In this section, we present the methods used in the application to estimate the different types of confidence bounds for the Weibull distribution. The complete derivations were presented in detail (for a general function) in the Confidence Bounds chapter.

This section includes the following subsections:

Fisher Matrix Confidence Bounds for the Weibull Distribution

Likelihood Ratio Confidence Bounds for the Weibull Distribution

One of the methods used by the application in estimating the different types of confidence bounds for Weibull data, the Fisher matrix method, is presented in this section. The complete derivations were presented in detail (for a general function) in the Confidence Bounds chapter.

This subsection includes the following subsubsections:

Fisher Matrix Confidence Bounds on the Parameters for the Weibull Distribution

Fisher Matrix Confidence Bounds on Reliability for the Weibull Distribution

Fisher Matrix Confidence Bounds on Time for the Weibull Distribution

One of the properties of maximum likelihood estimators is that they
are asymptotically normal, meaning that for large samples they are normally
distributed. Additionally, since both the shape parameter estimate, , and the scale parameter
estimate, , must
be positive, thus ln*β*
and ln*η*
are treated as being normally distributed as well.

The lower and upper bounds on the parameters are estimated from [30]:

(19)

(20)

and:

(21)

(22)

where *K**α*
is defined by:

(23)

If *δ* is the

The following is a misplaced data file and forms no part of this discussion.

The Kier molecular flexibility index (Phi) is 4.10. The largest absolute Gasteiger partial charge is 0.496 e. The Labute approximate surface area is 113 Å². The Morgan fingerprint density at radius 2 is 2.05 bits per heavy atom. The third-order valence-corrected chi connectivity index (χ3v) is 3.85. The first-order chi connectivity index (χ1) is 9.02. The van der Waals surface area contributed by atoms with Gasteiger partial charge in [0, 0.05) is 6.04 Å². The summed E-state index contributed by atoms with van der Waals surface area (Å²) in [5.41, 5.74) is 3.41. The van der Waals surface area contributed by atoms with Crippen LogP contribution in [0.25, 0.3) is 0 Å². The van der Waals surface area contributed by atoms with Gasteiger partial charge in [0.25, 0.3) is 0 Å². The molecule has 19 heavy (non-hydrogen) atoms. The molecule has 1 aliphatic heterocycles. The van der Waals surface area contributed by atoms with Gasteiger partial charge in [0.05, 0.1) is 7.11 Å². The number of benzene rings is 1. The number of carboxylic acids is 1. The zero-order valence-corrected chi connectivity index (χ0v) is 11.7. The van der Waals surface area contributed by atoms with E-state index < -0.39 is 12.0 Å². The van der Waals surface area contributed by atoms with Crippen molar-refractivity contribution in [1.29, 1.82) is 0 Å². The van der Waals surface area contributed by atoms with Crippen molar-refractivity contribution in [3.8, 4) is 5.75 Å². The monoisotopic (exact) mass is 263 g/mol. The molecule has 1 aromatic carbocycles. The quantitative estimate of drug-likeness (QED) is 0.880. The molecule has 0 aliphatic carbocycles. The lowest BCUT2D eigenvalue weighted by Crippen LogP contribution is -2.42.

confidence level, then for the two-sided bounds and
*α* = 1 - *δ*
for the one-sided bounds.

The variances and covariances of and are estimated from the inverse local Fisher matrix, as follows:

(24)

Note that the variance and covariance of the parameters are obtained from the inverse Fisher information matrix as described in this section. The local Fisher information matrix is obtained from the second partials of the likelihood function, by substituting the solved parameter estimates into the particular functions. This method is based on maximum likelihood theory and is derived from the fact that the parameter estimates were computed using maximum likelihood estimation methods. When one uses least squares or regression analysis for the parameter estimates, this methodology is theoretically then not applicable. However, if one assumes that the variance and covariance of the parameters will be similar regardless of the underlying solution method, then the above methodology can also be used in regression analysis. (Note: One also assumes similar properties for both estimators.)

The Fisher matrix is one of the methodologies that Weibull++ uses for both MLE and regression analysis.
Specifically, Weibull++ uses the likelihood function and computes the
local Fisher information matrix based on the estimates of the parameters
and the current data. This gives consistent confidence bounds regardless
of the underlying method of solution, *i.e*.
MLE or regression. In addition, Weibull++ checks this assumption and proceeds
with it if it considers it to be acceptable. In some instances, Weibull++
will prompt you with an "Unable to Compute Confidence Bounds"
message when using regression analysis. This is an indication that these
assumptions were violated.

The bounds on reliability can easily be derived by first looking at the general extreme value distribution (EVD). Its reliability function is given by:

(25)

By transforming *t*
= ln*T*
and converting *ρ*1
= ln*η*,
, the above equation becomes
the Weibull reliability function:

With:

(26)

set *u* = *β*(ln*T* - ln*η*). The reliability function now
becomes: